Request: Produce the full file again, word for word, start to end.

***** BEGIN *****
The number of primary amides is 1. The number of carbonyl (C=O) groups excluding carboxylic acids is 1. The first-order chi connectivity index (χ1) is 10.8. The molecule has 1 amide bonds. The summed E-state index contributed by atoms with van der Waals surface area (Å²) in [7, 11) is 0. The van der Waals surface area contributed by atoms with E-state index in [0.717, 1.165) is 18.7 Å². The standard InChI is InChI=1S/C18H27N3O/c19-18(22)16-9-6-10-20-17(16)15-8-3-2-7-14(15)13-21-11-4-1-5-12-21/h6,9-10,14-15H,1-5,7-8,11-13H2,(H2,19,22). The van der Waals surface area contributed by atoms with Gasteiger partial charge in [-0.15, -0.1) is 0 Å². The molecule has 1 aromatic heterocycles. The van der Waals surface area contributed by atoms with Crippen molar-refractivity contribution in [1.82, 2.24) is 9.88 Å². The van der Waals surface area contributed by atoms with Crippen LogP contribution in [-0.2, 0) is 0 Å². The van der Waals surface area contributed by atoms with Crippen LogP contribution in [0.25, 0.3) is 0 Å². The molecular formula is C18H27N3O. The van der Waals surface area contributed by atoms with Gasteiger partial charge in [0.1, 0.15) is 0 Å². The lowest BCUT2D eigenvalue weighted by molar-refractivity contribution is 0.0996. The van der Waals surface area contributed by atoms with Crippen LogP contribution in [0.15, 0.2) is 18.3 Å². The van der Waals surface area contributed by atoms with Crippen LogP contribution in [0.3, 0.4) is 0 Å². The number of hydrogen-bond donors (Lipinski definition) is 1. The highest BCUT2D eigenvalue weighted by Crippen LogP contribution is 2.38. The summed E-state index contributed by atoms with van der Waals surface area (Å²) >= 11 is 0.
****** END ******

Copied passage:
The number of primary amides is 1. The number of carbonyl (C=O) groups excluding carboxylic acids is 1. The first-order chi connectivity index (χ1) is 10.8. The molecule has 1 amide bonds. The summed E-state index contributed by atoms with van der Waals surface area (Å²) in [7, 11) is 0. The van der Waals surface area contributed by atoms with E-state index in [0.717, 1.165) is 18.7 Å². The standard InChI is InChI=1S/C18H27N3O/c19-18(22)16-9-6-10-20-17(16)15-8-3-2-7-14(15)13-21-11-4-1-5-12-21/h6,9-10,14-15H,1-5,7-8,11-13H2,(H2,19,22). The van der Waals surface area contributed by atoms with Gasteiger partial charge in [-0.15, -0.1) is 0 Å². The molecule has 1 aromatic heterocycles. The van der Waals surface area contributed by atoms with Crippen molar-refractivity contribution in [1.82, 2.24) is 9.88 Å². The van der Waals surface area contributed by atoms with Crippen LogP contribution in [-0.2, 0) is 0 Å². The van der Waals surface area contributed by atoms with Crippen LogP contribution in [0.25, 0.3) is 0 Å². The molecular formula is C18H27N3O. The van der Waals surface area contributed by atoms with Gasteiger partial charge in [0.1, 0.15) is 0 Å². The lowest BCUT2D eigenvalue weighted by molar-refractivity contribution is 0.0996. The van der Waals surface area contributed by atoms with Crippen LogP contribution in [0.15, 0.2) is 18.3 Å². The van der Waals surface area contributed by atoms with Crippen LogP contribution in [0.3, 0.4) is 0 Å². The number of hydrogen-bond donors (Lipinski definition) is 1. The highest BCUT2D eigenvalue weighted by Crippen LogP contribution is 2.38. The summed E-state index contributed by atoms with van der Waals surface area (Å²) >= 11 is 0.